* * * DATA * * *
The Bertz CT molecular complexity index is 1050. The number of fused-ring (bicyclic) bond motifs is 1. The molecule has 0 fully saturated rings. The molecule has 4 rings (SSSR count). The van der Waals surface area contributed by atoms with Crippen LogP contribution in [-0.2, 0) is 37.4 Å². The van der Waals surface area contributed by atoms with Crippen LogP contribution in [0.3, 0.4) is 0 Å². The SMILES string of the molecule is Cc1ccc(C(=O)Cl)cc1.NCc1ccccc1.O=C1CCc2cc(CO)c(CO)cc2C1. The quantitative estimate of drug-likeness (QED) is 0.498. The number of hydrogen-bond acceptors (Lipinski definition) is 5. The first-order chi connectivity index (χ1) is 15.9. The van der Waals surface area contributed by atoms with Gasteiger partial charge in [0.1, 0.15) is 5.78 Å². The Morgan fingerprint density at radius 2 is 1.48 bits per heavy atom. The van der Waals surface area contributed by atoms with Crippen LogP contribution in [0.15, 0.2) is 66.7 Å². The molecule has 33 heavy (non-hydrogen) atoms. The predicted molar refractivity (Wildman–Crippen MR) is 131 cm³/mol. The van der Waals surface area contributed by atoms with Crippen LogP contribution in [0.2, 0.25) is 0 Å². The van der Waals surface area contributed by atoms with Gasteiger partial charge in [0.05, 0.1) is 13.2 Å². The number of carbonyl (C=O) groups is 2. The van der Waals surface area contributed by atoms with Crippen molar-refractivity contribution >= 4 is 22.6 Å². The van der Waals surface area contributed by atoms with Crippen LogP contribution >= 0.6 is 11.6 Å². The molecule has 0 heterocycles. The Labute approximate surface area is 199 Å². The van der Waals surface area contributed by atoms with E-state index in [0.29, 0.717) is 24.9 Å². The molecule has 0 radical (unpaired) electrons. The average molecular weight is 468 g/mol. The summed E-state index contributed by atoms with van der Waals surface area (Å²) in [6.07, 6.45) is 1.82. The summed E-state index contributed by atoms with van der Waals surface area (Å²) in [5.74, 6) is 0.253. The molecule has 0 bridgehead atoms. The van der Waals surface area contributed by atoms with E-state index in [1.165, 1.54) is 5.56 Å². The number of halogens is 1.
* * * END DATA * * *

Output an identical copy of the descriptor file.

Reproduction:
The Bertz CT molecular complexity index is 1050. The number of fused-ring (bicyclic) bond motifs is 1. The molecule has 0 fully saturated rings. The molecule has 4 rings (SSSR count). The van der Waals surface area contributed by atoms with Crippen LogP contribution in [-0.2, 0) is 37.4 Å². The van der Waals surface area contributed by atoms with Crippen LogP contribution in [0.3, 0.4) is 0 Å². The SMILES string of the molecule is Cc1ccc(C(=O)Cl)cc1.NCc1ccccc1.O=C1CCc2cc(CO)c(CO)cc2C1. The quantitative estimate of drug-likeness (QED) is 0.498. The number of hydrogen-bond acceptors (Lipinski definition) is 5. The first-order chi connectivity index (χ1) is 15.9. The van der Waals surface area contributed by atoms with Gasteiger partial charge in [0.1, 0.15) is 5.78 Å². The Morgan fingerprint density at radius 2 is 1.48 bits per heavy atom. The van der Waals surface area contributed by atoms with Crippen LogP contribution in [0.15, 0.2) is 66.7 Å². The molecule has 33 heavy (non-hydrogen) atoms. The predicted molar refractivity (Wildman–Crippen MR) is 131 cm³/mol. The van der Waals surface area contributed by atoms with Crippen LogP contribution in [0.2, 0.25) is 0 Å². The van der Waals surface area contributed by atoms with Gasteiger partial charge in [0.05, 0.1) is 13.2 Å². The number of carbonyl (C=O) groups is 2. The van der Waals surface area contributed by atoms with Crippen molar-refractivity contribution >= 4 is 22.6 Å². The van der Waals surface area contributed by atoms with Crippen LogP contribution >= 0.6 is 11.6 Å². The molecule has 0 heterocycles. The Labute approximate surface area is 199 Å². The van der Waals surface area contributed by atoms with E-state index in [0.29, 0.717) is 24.9 Å². The molecule has 0 radical (unpaired) electrons. The average molecular weight is 468 g/mol. The summed E-state index contributed by atoms with van der Waals surface area (Å²) in [6.07, 6.45) is 1.82. The summed E-state index contributed by atoms with van der Waals surface area (Å²) in [5.74, 6) is 0.253. The molecule has 0 bridgehead atoms. The van der Waals surface area contributed by atoms with E-state index in [1.165, 1.54) is 5.56 Å². The number of halogens is 1.